Secretary of State Refuses To Say Whether They Sent ND Voter Information to Trump Commission

After repeated requests, I have yet to get an answer from the Secretary of State as to whether or not they decided to hand over voter information to President Trump’s voting commission. The repeated requests for information follow their self-imposed deadline to make a decision of whether or not they’d turn the data over to the federal government. Their public silence is deafening and frustrating.

You’ll recall the federal voting commission was established after President Trump made the claim – without any evidence – there were three million illegal votes cast in the 2016 election. The commission is a farce. When they asked the Secretary of State (SOS) of each state for their voting information, the commission was rightly pushed back. The denial came in bipartisan fashion. North Dakota’s Secretary of State, Al Jaeger, was one of the officials who initially rejected the request. We don’t know if the initial rejection was based on Jaeger’s conscious or because North Dakota law prohibits the turning over of that information. Regardless of the reasoning, Jaeger was right initially.

Then on August 4th, Deputy Secretary of State Jim Silrum said their office was reevaluating the commission’s request and may turn over the voter information after all. Silrum wasn’t sure at that time but said he expected a final decision the following week. That would put the decision by August 11th. Two and a half weeks after that deadline, Jaeger and Silrum still have not told the public what their decision was. I have sent two separate requests over that time, neither have seen a response of any sort.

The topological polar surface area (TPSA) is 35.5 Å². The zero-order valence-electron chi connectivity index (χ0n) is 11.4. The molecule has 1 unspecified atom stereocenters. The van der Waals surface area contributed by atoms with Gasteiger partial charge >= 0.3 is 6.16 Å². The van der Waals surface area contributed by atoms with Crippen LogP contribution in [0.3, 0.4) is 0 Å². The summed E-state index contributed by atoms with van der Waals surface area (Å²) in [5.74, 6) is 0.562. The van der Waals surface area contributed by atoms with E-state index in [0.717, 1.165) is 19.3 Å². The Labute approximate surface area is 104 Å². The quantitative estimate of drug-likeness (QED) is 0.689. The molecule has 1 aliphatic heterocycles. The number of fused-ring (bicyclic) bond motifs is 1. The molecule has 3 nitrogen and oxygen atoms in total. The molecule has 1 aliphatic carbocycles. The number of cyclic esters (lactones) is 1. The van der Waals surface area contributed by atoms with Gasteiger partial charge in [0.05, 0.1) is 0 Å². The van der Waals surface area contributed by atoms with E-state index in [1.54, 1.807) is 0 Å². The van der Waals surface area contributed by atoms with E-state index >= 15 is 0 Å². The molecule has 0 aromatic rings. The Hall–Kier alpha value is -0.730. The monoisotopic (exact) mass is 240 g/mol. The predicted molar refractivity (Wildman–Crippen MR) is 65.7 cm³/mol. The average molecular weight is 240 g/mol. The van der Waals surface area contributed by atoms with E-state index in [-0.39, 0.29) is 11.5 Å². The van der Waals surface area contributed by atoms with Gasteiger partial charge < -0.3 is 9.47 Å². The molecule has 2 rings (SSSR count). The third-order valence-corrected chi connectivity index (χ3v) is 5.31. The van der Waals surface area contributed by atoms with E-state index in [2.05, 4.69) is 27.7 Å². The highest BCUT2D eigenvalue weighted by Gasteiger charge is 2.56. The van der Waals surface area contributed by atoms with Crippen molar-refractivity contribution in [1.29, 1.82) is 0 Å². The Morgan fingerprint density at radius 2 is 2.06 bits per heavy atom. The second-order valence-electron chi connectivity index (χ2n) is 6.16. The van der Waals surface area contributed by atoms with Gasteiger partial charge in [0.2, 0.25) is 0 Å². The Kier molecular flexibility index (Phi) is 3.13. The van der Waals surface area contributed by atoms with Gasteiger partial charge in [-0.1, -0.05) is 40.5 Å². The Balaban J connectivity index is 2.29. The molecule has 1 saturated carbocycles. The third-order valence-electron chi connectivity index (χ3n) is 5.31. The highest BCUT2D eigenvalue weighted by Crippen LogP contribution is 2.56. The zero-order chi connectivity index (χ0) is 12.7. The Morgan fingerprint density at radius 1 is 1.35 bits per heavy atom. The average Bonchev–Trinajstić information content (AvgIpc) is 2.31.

This isn’t the first time a request I’ve made to the SOS has been denied. Previous requests were at least given a response as to why they would not comply. For example, I requested correspondence between the SOS and the Department of Homeland Security to see what, if anything, was their response to repeated warnings prior to last year’s election. Silrum rejected the public record request because he claimed it fell into the category “critical infrastructure.” There is some controversy surrounding that designation. Attorney’s I spoke to believe the SOS may be stretching that designation. More on that at a future date.

There are two plausible scenarios for why Jaeger and Silrum have tried to keep this decision quiet. One, they sent your information to Trump’s voting commission, and they know you’ll be upset to find out. Two, they decided to not send your information but don’t want to publicly come out against President Trump when he holds a high favorability in the red state. Either way, it is the public’s information and the public’s work. Jaeger and Silrum work for you. Join me in demanding an answer.

You may also like

0 comments